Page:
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From Banking and Finance Law Daily, August 26, 2013

Richmond says mortgage seizure is being studied, suit to stop it premature

By Matthew Garza, J.D.

The city of Richmond, California has moved to dismiss a lawsuit filed against it by an investor group led by Wells Fargo and Deutsche Bank in response to the city’s threatened use of eminent domain to seize underwater mortgages, arguing that the banks’ suit should be dismissed because it is not ripe for adjudication. The city said that it is still exploring negotiations as a means of acquiring underwater loans that it says led to a depressed economy and blight in the city and has not authorized the use of eminent domain (Wells Fargo Bank v. City of Richmond, California, August 23, 2013).

The city’s dismissal motion said that the use of the eminent domain law would require advance notice to property owners, who would have the right to object at a public hearing, a specific finding of public interest and necessity, and a two-thirds vote by the Richmond City Council. “The City Council has not adopted a resolution of necessity and may never do so, so this case is not ripe,” argued the city. The banks also lack standing because they have suffered no direct injury, nor are they in immediate danger of suffering injury.

Background. The Richmond City Manager’s Office sent a letter to banks and mortgage servicers at the end of July offering to acquire the rights to certain underwater loans at their fair market value and indicating that, if an agreement could not be reached, the city may seize the loans and “the owner will have the right to have the amount of just compensation to be paid by the city for the loans fixed by a court of law.”

The city asserted that policy experts have long urged this type of principal-reduction solution as a viable option to save cities from continuing stagnation and deterioration, but the city is simply exploring the use of eminent domain as a potential approach to help keep homeowners in their homes for the benefit of the city and its neighborhoods.

Ripeness. The banks’ suit asks the court to decide on whether it would be lawful for Richmond to use eminent domain to acquire the underwater loans, but the city cannot exercise that power until the seven members adopts a resolution of necessity by supermajority vote. Such a resolution may never be proposed, the city said, and it is also possible that such a resolution would be rejected or may not cover the loans at issue in the banks’ lawsuit, or the issue could be sent back for further study by the city council.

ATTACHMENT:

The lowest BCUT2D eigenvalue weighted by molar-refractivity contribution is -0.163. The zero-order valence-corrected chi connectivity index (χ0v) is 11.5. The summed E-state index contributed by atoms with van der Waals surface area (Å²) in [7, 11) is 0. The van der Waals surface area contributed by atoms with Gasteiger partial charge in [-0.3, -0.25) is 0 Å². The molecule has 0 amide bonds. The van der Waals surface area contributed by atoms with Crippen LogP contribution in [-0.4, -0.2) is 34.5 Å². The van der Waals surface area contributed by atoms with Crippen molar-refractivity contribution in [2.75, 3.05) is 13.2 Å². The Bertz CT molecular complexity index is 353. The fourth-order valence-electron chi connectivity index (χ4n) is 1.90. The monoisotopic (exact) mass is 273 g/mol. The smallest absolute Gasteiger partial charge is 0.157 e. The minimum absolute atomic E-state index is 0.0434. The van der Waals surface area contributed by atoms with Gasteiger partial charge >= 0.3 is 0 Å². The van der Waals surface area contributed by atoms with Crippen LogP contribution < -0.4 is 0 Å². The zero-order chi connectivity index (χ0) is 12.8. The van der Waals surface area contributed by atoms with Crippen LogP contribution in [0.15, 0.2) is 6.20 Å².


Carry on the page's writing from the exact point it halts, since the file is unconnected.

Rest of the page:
The preliminary steps taken by the city do not amount to a resolution of necessity, the city said, and the very reason for a resolution of necessity is to identify the exact property at issue and set out what the city has found to be “the public interest and necessity” for exercising eminent domain authority.

“Hearing a legal challenge now could embroil the federal courts and the City in speculative litigation about the legality of a plan the City Council never adopted, with much of that litigation devoted to disputes about the contents of the unapproved ‘plan’ and the Banks’ mischaracterizations of the non-existent ‘plan.’”

Standing. The city also argued that the banks lack Article III standing for many of the same reasons. The city urged the court to reject the banks’ assertion that they will be injured if the city goes through with the eminent domain plan because no action can be taken before the adoption of a resolution by the city. The banks’ suit at this point should be considered “conjectural” and “hypothetical,” according to the city. The preliminary steps taken by the city also has not caused the banks to suffer injury. “The Banks suffer no more harm than any other property owner that receives such an offer letter, and they have no greater right than other property owners to advisory opinions from the federal courts about the legality of hypothetical takings.”

The case is No. CV-13-3663-CRB.

Attorneys: Douglas Hallward-Driemeir (Ropes & Gray LLP) for Wells Fargo Bank, National Association, Deutsche Bank National Trust Company, and Deutsche Bank Trust Company Americas. Scott Alan Kronland (Altshuler Berzon LLP) for City of Richmond, California and Mortgage Resolution Partners LLC.

Companies: Deutsche Bank National Trust Company; Deutsche Bank Trust Company Americas; Mortgage Resolution Partners LLC; Wells Fargo Bank, National Association

LitigationEnforcement: CaliforniaNews Loans Mortgages

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